The city has closed four migrant shelters in the past week and a half as the number of migrants arriving in the city continues to slow.
The shelters were located in the Loop, North Lawndale, Lake View and North Park and at their busiest held around 400 people in total. The biggest was the North Park Village Nature Center shelter center, which the city closed to be used as a polling place, according to a city statement.
The city did not immediately respond to requests for comment on whether any of the other shelters would reopen. Two of the shelters Harold Washington Library and the New Life Community Church in Lake View – have closed before and reopened.
Rev. Chad Bacon imagined the church would reopen if the city were to “get a bunch of buses leading up to the DNC.”
The families staying at Bacon’s church were moved either into apartments or into shelters while they wait for leases to start or apartments to open, the North Side pastor said.
“It was really emotional to say goodbye,” Bacon said. “Some had been with us for about 6 months so they had really developed a life here.”
The city did not immediately answer questions about whether migrants from the other shelters were moved into housing or to other shelters. Mayor Brandon Johnson’s shelter eviction is set to kick in March 16, after multiple delays.
The move to close the shelters comes as the number of migrants in shelters continues to fall, with 12,478 on Tuesday, according to the city, the lowest since late November.
At that time, more than 1,200 migrants were camped out at Chicago Police stations and nearly 300 at O’Hare Airport. On Tuesday, 16 migrants were waiting for room in shelters to open up at the city’s designated “landing zone” at 800 S. Desplaines St.
Several hundred migrants arrived since the beginning of February, compared to a couple thousand during the same 20-day period in January.
The lull in arrivals follows a decrease in the number of people crossing the U.S. southern border. Around 176,000 people crossed in January, according to Department of Homeland Security data, down from nearly 302,000 in December and the lowest since June.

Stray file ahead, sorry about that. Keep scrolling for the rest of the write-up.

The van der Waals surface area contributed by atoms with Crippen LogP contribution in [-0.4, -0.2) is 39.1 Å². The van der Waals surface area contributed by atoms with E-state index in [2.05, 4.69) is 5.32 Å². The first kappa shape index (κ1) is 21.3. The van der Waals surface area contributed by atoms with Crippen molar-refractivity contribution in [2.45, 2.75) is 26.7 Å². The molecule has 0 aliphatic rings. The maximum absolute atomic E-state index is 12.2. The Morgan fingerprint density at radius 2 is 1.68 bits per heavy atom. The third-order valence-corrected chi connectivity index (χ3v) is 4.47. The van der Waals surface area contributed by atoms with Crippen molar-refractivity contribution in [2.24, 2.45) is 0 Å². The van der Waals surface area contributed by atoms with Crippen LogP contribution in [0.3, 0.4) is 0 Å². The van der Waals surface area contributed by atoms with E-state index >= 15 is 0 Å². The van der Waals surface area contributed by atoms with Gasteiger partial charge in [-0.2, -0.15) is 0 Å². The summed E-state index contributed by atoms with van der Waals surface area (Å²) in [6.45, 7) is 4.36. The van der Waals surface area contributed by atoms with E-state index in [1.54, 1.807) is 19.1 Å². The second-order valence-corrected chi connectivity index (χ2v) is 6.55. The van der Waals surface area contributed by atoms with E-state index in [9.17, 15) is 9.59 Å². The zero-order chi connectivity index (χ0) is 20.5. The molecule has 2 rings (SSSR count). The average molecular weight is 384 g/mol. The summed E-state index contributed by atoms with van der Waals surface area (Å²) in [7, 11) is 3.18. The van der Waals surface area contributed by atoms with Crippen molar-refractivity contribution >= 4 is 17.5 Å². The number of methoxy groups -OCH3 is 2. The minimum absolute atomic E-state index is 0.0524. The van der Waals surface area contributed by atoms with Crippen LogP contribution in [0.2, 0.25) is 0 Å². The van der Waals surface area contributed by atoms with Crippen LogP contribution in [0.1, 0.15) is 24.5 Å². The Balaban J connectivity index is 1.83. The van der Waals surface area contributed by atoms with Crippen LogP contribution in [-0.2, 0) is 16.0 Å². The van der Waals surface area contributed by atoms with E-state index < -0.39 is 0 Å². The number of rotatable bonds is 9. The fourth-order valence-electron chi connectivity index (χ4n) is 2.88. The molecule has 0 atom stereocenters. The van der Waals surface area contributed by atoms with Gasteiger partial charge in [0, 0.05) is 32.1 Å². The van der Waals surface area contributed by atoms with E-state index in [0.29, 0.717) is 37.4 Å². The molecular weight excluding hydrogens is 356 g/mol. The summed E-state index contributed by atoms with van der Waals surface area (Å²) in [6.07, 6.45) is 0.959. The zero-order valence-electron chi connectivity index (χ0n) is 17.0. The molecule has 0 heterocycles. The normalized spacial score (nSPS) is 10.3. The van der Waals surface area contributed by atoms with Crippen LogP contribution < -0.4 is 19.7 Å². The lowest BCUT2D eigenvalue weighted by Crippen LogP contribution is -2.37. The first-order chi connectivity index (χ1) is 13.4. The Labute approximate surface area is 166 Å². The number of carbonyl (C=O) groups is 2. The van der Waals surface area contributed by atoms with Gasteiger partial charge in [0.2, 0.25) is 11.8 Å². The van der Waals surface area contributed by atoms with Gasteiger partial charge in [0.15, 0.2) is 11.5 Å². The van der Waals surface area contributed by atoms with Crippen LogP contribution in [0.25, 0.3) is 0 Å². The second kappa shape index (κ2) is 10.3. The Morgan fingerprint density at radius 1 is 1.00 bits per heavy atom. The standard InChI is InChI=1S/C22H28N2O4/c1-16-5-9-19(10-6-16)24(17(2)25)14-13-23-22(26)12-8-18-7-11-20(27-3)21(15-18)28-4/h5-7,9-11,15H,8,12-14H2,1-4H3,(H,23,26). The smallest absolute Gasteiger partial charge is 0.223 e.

Border crossings tend to be seasonal, with January and February consistently being the slowest months.
This year, the 42% decrease was driven primarily by an 80% drop in the number of Venezuelans crossing, said Colleen Putzel-Kavanaugh, an analyst with the Migration Policy Institute, which could be the result of harsh weather conditions making the Darien Gap even more treacherous to cross, increased Mexican immigration enforcement and other factors.
“The movement of people is still happening, but there may just be more barriers for people getting here,” Putzel-Kavanaugh said.
The lull may also be driven by the record-setting spike in December. Talks in Congress around possible changes to border policy may have driven that increase, Putzel-Kavanaugh said. “There was this sense that it could soon be an environment where it would be harder to cross.”
Typically crossings begin increasing again in March.
“Big decreases often don’t last and are often followed by an increase,” she said. “We all wish we had some sort of crystal ball, but there’s always ebbs and flows.”
Michael Loria is a staff reporter for the Chicago Sun-Times via Report for America, a not-for-profit journalism program that aims to bolster the paper’s coverage of communities on the South Side and West Side.